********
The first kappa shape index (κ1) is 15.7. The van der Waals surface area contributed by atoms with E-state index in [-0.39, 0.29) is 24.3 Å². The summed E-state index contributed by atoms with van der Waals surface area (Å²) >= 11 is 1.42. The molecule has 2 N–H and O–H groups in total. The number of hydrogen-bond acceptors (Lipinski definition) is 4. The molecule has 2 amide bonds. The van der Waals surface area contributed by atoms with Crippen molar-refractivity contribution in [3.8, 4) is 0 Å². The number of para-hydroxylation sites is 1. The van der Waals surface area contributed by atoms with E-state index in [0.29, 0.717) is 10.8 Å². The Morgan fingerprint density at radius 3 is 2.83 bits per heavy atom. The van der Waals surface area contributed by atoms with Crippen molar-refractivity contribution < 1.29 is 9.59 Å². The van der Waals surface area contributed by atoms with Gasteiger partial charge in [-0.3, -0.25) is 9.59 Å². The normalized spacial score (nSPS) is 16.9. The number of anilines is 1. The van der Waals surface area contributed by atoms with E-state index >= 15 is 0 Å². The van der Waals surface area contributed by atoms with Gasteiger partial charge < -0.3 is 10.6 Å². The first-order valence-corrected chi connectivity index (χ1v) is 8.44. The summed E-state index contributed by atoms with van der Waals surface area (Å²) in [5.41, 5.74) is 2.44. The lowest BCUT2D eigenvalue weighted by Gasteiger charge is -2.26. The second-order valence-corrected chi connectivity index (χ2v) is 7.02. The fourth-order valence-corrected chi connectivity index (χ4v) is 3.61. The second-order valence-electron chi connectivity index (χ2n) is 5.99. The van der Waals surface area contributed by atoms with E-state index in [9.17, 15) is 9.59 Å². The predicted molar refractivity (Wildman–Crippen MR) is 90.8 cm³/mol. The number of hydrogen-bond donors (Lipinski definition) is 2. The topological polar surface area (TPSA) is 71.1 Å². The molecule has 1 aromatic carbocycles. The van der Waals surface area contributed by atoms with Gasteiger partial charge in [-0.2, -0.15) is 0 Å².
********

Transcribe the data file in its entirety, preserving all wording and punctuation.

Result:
The first kappa shape index (κ1) is 15.7. The van der Waals surface area contributed by atoms with E-state index in [-0.39, 0.29) is 24.3 Å². The summed E-state index contributed by atoms with van der Waals surface area (Å²) >= 11 is 1.42. The molecule has 2 N–H and O–H groups in total. The number of hydrogen-bond acceptors (Lipinski definition) is 4. The molecule has 2 amide bonds. The van der Waals surface area contributed by atoms with Crippen molar-refractivity contribution in [3.8, 4) is 0 Å². The number of para-hydroxylation sites is 1. The van der Waals surface area contributed by atoms with E-state index in [0.29, 0.717) is 10.8 Å². The Morgan fingerprint density at radius 3 is 2.83 bits per heavy atom. The van der Waals surface area contributed by atoms with Crippen molar-refractivity contribution < 1.29 is 9.59 Å². The van der Waals surface area contributed by atoms with Gasteiger partial charge in [-0.3, -0.25) is 9.59 Å². The normalized spacial score (nSPS) is 16.9. The number of anilines is 1. The van der Waals surface area contributed by atoms with E-state index >= 15 is 0 Å². The van der Waals surface area contributed by atoms with Gasteiger partial charge < -0.3 is 10.6 Å². The first-order valence-corrected chi connectivity index (χ1v) is 8.44. The summed E-state index contributed by atoms with van der Waals surface area (Å²) in [5.41, 5.74) is 2.44. The lowest BCUT2D eigenvalue weighted by Gasteiger charge is -2.26. The second-order valence-corrected chi connectivity index (χ2v) is 7.02. The fourth-order valence-corrected chi connectivity index (χ4v) is 3.61. The second-order valence-electron chi connectivity index (χ2n) is 5.99. The van der Waals surface area contributed by atoms with E-state index in [9.17, 15) is 9.59 Å². The predicted molar refractivity (Wildman–Crippen MR) is 90.8 cm³/mol. The number of hydrogen-bond donors (Lipinski definition) is 2. The topological polar surface area (TPSA) is 71.1 Å². The molecule has 1 aromatic carbocycles. The van der Waals surface area contributed by atoms with Gasteiger partial charge in [-0.2, -0.15) is 0 Å².